by Associate Professor Giam Yoke Chin, Sr. Consultant Dermatologist, National Skin Centre, Singapore.
A topic dermatitis, also known as eczema, is a skin disorder that is very common among infants and children. It affects around 20% of all infants and children, manifesting as a rash that is itchy, red and sometimes blistering. This type of eczema usually begins during the first year of life and almost always within the first five years. It is seldom present at birth, but it can often appear during the first six weeks of life. In babies, the rash usually appears on the face, elbows and knees – places that are easy for little hands to reach and scratch. It may also spread to other parts of the body and generally creates a very uncomfortable, miserable, and sometimes painful situation for a little child to cope with. However, it is not often highlighted that protease attacks are often behind the appearance of eczema.
There are various ways to treat eczema, however recent advances in the study of atopic dermatitis has presented a new concept that will change the way we treat eczema and will address the issue of protease attacks. Eczema is caused by genes, and structural and immune defect that is affecting the skin barrier.
If we were to map out the sensitivity of the skin on a spectrum, we would have normal skin on one end and severe eczema on the other. Normal skin is thought to be free of rashes, pimples and has a balanced level of moisture. In reality, all skin has some degree of imperfection. The key to managing healthy skin is protection, more importantly ensuring that our baby’s skin barrier is protected.
In order to appreciate the benefits of a healthy skin barrier, we need to understand the process of new skin cell production. Skin cells divide at the bottom of the epidermis in order to produce a new supply of skin cells. These skin cells then start to mature as they move up through the skin. This forms the final upper most layer of the skin, the stratum corneum – a barrier that protects the body from the environment and normally prevents irritants and allergens from getting through the skin, and loss of water, which leads to dry skin.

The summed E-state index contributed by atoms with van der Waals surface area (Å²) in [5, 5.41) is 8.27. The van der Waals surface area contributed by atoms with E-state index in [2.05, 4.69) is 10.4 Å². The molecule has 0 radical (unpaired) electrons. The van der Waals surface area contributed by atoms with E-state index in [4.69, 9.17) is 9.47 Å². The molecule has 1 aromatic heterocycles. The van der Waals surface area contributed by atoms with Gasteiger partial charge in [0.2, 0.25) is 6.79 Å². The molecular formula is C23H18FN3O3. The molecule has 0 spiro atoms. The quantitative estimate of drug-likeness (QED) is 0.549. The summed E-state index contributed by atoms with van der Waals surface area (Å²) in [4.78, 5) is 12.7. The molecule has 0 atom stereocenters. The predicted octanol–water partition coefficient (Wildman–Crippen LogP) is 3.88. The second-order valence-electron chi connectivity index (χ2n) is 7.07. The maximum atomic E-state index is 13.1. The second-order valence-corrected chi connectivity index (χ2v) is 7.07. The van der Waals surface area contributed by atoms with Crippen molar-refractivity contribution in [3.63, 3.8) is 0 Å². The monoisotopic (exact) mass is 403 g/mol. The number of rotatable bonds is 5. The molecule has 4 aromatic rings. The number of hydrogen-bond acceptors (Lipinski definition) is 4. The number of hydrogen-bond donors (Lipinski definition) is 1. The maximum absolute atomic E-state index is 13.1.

The skin barrier has often been visualised as a brick wall, with the skin cells as the bricks and the lipid lamellae (a structure that locks skin cells together) as the cement. The stability of the brick wall is maintained by skin linear rods (filaments) that hold the skin cells together and allow the skin to resist shearing forces. In order to maintain a constant flexibility of the skin barrier, skin cells have to be exfoliated from the surface and this process is activated by an enzyme called protease. In a natural process, protease causes the breakdown of proteins in the skin for renewal process. The problem with eczema starts however when protease becomes overactive.
While defective skin barrier can be triggered by genes, soaps, detergents, topical steroids and scratching, protease attacks can also contribute to the development of eczema. Healthy skin has a slight acidic pH of 5 to 6. With eczema, the skin tends to be more alkaline in nature which is more than pH7. Alkaline skin tends to enhance protease activity which leads to a breakdown of the protective skin barrier and worsens the condition of your baby’s eczema.
When the skin pH becomes alkaline, the protease enzyme becomes overactive resulting in breakdown of cells and skin barrier failure. This leads to an increased permeability of the skin which causes it to be sensitive and allows penetration from the environment, including bacteria, virus and allergens. While special attention should be given to those with pre-existing sensitive skin conditions, everyone is susceptible to protease attacks, which is why it is important to control protease activity and ultimately avoid protease attacks.
The skin barrier is thinnest at skin sites that are more vulnerable, hence the appearance of eczema on the face, elbows and knees. These are areas where there is very little barrier reserve making it susceptible to irritants and allergens which penetrate the skin barrier and trigger eczema flare ups.
It is important for parents to understand and educate themselves about the various treatments available for their baby’s eczema. Choose treatment products that are gentle and kind on your babies skin, and do not contain strong foaming detergents (sodium lauryl sulphate (SLS) and sodium lauryl ethyl sulphate (SLES), which are well known skin irritants that can disrupt the protective skin barrier.
Protection can also be achieved by choosing treatments that help maintain the pH balance of your baby’s skin in order to avoid protease attacks. Those who have sensitive skin can control the activity of protease by using mild soaps with very little detergent in them, or by protease inhibitors to stop protease activity.
Preventive treatment and long term hydration in moisturisers as well, is the key to maintainence and management of eczema.